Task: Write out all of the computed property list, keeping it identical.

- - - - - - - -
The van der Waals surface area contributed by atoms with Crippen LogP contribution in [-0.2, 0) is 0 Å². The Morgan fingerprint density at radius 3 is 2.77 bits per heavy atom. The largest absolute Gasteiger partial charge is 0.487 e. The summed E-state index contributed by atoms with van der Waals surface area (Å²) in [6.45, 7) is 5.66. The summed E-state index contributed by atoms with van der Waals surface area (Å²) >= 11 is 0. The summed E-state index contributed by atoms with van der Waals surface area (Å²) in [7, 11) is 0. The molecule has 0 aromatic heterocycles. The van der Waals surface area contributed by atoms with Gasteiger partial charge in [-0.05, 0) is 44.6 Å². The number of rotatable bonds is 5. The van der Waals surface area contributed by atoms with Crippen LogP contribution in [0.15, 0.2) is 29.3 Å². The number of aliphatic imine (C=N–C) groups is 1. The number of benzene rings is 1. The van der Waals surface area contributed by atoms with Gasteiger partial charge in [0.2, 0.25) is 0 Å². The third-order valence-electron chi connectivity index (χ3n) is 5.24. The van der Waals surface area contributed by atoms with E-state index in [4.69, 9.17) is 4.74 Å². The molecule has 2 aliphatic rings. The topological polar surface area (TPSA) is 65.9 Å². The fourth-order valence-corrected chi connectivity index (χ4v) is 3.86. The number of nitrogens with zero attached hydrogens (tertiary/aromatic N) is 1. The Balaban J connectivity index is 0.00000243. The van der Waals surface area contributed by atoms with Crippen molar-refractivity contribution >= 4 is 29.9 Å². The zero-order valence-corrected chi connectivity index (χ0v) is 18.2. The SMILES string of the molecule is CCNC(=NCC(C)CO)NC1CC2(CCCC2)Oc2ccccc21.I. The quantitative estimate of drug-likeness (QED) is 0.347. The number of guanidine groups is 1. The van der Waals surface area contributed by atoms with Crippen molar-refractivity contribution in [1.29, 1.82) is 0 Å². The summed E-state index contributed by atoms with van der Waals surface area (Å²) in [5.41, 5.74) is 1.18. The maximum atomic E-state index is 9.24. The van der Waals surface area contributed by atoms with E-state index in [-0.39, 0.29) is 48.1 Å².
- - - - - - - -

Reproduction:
The van der Waals surface area contributed by atoms with Crippen LogP contribution in [-0.2, 0) is 0 Å². The Morgan fingerprint density at radius 3 is 2.77 bits per heavy atom. The largest absolute Gasteiger partial charge is 0.487 e. The summed E-state index contributed by atoms with van der Waals surface area (Å²) in [6.45, 7) is 5.66. The summed E-state index contributed by atoms with van der Waals surface area (Å²) >= 11 is 0. The summed E-state index contributed by atoms with van der Waals surface area (Å²) in [7, 11) is 0. The molecule has 0 aromatic heterocycles. The van der Waals surface area contributed by atoms with Gasteiger partial charge in [-0.05, 0) is 44.6 Å². The number of rotatable bonds is 5. The van der Waals surface area contributed by atoms with Crippen LogP contribution in [0.15, 0.2) is 29.3 Å². The number of aliphatic imine (C=N–C) groups is 1. The number of benzene rings is 1. The van der Waals surface area contributed by atoms with Gasteiger partial charge in [0.2, 0.25) is 0 Å². The third-order valence-electron chi connectivity index (χ3n) is 5.24. The van der Waals surface area contributed by atoms with E-state index in [4.69, 9.17) is 4.74 Å². The molecule has 2 aliphatic rings. The topological polar surface area (TPSA) is 65.9 Å². The fourth-order valence-corrected chi connectivity index (χ4v) is 3.86. The number of nitrogens with zero attached hydrogens (tertiary/aromatic N) is 1. The Balaban J connectivity index is 0.00000243. The van der Waals surface area contributed by atoms with Crippen molar-refractivity contribution >= 4 is 29.9 Å². The zero-order valence-corrected chi connectivity index (χ0v) is 18.2. The SMILES string of the molecule is CCNC(=NCC(C)CO)NC1CC2(CCCC2)Oc2ccccc21.I. The quantitative estimate of drug-likeness (QED) is 0.347. The number of guanidine groups is 1. The van der Waals surface area contributed by atoms with Crippen molar-refractivity contribution in [1.29, 1.82) is 0 Å². The summed E-state index contributed by atoms with van der Waals surface area (Å²) in [5.41, 5.74) is 1.18. The maximum atomic E-state index is 9.24. The van der Waals surface area contributed by atoms with E-state index in [-0.39, 0.29) is 48.1 Å².